Maryland has joined a national effort to warn the public about cryptocurrency scams and crack down on the fraudsters that offer bogus investments in start-up companies offering new forms of virtual money and platforms to sell the currency.
Brian E. Frosh, Maryland’s attorney general, said Wednesday that his office’s securities division is participating in “Operation Cryptosweep,” an initiative of the North American Securities Administrators Association. That group reports that U.S. and Canadian regulators have taken 35 civil enforcement actions since April 2018 against initial coin offerings, called ICOs, and cryptocurrency-related investment products.
Cryptocurrency, which includes Bitcoin, exists only online and transactions are made using software called digital wallets.
Officials say not all investment offers are scams, but cryptocurrency is relatively new and has at times garnered headlines about surging values, and Frosh said that can attract scam artists. He wants potential investors and users to be wary, especially of offers of quick profits, and do some research.
“Cryptocurrency investments are risky," Frosh said in a statement.
“Investors should be extra cautious when dealing with promoters who claim their offering does not have to be registered with securities regulators,” he said. "Quick returns of 150% are as rare as Bigfoot. Make sure to do independent research [on] the product before you invest. Be aware of the risks, and contact the Maryland Securities Division with any concerns before parting with your hard-earned money.”
Companies and agents have to register with state securities regulators only under certain circumstances, such as when they are selling the currency as an investment or they are selling a platform for currency trading, and not for merely accepting cryptocurrency.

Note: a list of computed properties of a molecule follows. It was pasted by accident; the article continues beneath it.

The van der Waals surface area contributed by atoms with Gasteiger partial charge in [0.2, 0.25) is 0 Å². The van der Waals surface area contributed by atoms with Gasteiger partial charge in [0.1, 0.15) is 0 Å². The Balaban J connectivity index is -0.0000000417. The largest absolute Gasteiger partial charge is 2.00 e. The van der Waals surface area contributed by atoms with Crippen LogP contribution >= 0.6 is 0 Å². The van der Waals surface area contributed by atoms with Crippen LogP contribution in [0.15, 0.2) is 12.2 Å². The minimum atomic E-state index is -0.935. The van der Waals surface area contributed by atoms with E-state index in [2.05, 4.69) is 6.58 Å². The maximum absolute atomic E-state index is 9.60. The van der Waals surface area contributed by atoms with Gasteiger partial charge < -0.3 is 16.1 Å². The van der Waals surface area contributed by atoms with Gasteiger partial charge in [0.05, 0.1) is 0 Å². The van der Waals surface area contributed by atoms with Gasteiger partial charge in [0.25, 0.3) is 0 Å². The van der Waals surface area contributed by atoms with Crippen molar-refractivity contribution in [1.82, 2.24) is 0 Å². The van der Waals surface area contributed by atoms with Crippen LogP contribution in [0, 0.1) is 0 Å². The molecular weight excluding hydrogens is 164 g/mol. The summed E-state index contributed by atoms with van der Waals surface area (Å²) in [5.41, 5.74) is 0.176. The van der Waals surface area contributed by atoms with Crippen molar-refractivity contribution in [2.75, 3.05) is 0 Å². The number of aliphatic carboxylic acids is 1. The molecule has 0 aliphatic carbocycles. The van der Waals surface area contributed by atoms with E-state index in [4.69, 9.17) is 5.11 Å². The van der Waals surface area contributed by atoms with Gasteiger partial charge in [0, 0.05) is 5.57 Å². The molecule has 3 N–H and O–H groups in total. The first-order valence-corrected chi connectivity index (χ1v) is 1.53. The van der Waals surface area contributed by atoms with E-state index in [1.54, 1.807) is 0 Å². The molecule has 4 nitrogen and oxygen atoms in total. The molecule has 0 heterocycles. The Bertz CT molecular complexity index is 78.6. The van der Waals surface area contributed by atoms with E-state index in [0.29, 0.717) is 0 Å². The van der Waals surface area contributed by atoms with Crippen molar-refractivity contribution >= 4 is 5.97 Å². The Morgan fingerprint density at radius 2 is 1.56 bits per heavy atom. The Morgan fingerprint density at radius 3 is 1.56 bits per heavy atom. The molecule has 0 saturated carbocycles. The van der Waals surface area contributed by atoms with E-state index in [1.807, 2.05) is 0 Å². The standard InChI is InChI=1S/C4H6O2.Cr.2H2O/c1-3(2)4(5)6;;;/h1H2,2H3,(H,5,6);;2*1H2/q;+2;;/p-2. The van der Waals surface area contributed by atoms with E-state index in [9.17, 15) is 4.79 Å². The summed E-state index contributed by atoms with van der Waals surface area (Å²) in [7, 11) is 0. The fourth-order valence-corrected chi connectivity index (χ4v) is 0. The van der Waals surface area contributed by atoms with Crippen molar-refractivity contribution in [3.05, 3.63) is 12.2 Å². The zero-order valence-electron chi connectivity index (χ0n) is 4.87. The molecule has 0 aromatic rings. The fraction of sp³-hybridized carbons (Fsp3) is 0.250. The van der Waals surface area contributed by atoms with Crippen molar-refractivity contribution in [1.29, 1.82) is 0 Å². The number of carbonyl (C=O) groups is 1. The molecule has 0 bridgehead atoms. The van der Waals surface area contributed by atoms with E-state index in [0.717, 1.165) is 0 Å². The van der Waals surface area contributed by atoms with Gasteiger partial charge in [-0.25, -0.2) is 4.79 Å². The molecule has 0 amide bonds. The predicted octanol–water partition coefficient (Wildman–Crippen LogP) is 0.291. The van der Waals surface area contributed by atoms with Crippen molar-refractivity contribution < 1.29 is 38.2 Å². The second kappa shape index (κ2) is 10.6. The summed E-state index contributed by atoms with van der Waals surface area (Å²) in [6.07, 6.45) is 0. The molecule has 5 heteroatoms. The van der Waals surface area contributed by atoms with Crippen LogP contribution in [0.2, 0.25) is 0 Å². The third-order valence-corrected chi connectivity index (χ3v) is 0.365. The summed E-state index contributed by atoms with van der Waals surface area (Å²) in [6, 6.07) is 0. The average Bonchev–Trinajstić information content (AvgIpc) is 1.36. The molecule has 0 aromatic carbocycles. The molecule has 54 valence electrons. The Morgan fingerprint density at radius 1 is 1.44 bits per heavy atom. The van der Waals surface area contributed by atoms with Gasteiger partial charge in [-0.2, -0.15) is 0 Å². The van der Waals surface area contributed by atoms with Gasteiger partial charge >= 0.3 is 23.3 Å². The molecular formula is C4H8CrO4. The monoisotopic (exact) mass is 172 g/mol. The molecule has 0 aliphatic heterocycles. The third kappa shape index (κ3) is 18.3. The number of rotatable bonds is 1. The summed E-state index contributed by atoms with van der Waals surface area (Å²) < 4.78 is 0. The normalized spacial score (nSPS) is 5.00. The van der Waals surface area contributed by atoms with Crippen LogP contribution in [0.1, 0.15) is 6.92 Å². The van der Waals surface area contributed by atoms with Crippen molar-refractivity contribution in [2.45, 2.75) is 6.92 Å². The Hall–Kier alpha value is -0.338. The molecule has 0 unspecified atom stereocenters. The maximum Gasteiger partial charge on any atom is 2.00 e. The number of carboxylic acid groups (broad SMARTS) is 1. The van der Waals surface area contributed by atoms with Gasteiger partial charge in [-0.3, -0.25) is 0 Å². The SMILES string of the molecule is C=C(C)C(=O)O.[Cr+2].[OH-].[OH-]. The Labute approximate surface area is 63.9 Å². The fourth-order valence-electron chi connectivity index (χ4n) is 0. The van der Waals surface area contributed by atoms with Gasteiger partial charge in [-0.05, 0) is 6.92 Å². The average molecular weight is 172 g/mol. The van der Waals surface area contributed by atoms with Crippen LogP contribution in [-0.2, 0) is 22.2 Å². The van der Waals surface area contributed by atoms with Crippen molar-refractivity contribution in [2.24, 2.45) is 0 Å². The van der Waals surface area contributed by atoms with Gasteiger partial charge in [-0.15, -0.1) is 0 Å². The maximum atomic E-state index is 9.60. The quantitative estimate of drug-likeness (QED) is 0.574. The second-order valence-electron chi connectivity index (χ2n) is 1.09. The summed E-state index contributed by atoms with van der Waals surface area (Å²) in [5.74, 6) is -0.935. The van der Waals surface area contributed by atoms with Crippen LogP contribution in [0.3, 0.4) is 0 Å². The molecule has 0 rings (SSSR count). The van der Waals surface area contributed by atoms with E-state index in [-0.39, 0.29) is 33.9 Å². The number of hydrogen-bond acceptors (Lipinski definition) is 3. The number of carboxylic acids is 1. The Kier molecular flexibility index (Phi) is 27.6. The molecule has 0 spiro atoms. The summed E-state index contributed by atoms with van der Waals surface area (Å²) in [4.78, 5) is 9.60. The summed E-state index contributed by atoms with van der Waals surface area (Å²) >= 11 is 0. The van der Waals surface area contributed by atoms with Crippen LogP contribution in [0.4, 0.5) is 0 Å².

In Maryland, the securities division has closed one enforcement action, against a company called Browsers Lab LLC. The securities division issued a cease and desist order against the company last year for the offer and sale of unregistered securities, acting as and employing an unregistered broker-dealer or agent and material misrepresentation or omission.
The securities division said the company was a Bitcoin trading platform and led investors to believe they could earn as much as 150% through passive investments.
The company is no longer operating, its website has been taken down and company officials did not respond to an email request for comment.
The state’s securities division is promoting a video produced by the securities association that outlines common schemes and ways to avoid them. It also touches on issues to consider such as the high level of volatility of cryptocurrency markets, the industry’s light regulatory oversight and the untraceable nature of currency that exists only online and can be lost to fraud or security breach.